Many cultures, from the Egyptians to the Vikings, associated the evergreens in their area with a sun god and would bring a evergreen in to signify the end of winter and the upcoming bountiful season. Often evergreens were thought to signify resurrection and the triumph of life over death.
It was in Germany, around the 16th century, that we find reference to the first Christian practice of bringing inside the evergreens as a celebration of Christmas. More than likely it represented to the Christians a similar message of rebirth and resurrection as it did for earlier pagan people. Because of this connection with paganism it was not accepted into Puritan America until around the mid 18th century. I am personally glad that I missed those solemn and Stoic days of the Puritan society. I can't imagine having been penalized for being happy and celebrating Christ's birth.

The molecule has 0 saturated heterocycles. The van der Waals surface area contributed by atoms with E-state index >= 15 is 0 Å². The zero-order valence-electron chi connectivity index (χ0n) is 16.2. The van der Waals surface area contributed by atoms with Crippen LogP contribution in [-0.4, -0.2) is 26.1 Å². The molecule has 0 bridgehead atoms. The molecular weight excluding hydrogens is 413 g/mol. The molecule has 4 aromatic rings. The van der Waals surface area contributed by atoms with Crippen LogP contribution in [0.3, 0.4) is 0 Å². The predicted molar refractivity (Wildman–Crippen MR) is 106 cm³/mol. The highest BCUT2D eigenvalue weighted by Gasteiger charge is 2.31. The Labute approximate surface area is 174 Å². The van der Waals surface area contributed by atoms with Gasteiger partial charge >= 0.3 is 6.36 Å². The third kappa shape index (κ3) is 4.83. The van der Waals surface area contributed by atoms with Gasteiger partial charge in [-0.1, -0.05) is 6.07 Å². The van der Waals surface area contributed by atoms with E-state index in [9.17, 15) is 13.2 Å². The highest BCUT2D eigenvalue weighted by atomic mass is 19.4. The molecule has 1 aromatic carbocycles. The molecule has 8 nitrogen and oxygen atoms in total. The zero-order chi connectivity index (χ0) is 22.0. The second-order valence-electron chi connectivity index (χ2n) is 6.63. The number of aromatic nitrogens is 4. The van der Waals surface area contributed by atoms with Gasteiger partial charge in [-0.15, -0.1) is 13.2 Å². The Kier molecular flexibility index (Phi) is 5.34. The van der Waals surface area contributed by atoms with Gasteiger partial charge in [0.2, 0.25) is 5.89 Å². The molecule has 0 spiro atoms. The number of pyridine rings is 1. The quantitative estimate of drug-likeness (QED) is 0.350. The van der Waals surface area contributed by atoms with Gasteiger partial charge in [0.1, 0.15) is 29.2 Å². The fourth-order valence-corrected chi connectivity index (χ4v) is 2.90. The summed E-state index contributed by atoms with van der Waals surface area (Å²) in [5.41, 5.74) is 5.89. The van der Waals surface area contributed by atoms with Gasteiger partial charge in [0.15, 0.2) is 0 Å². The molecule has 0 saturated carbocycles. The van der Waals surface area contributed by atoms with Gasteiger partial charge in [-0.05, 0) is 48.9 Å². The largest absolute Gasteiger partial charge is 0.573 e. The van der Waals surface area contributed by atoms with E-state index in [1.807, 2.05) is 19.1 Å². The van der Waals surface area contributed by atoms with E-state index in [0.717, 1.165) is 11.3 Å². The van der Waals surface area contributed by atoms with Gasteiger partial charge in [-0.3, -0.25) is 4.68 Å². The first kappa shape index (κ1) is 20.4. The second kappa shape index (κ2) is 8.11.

|This wonderful vintage paper tray depicting a traditional German celebration was found in ETSY shop A Vintage Smattering at |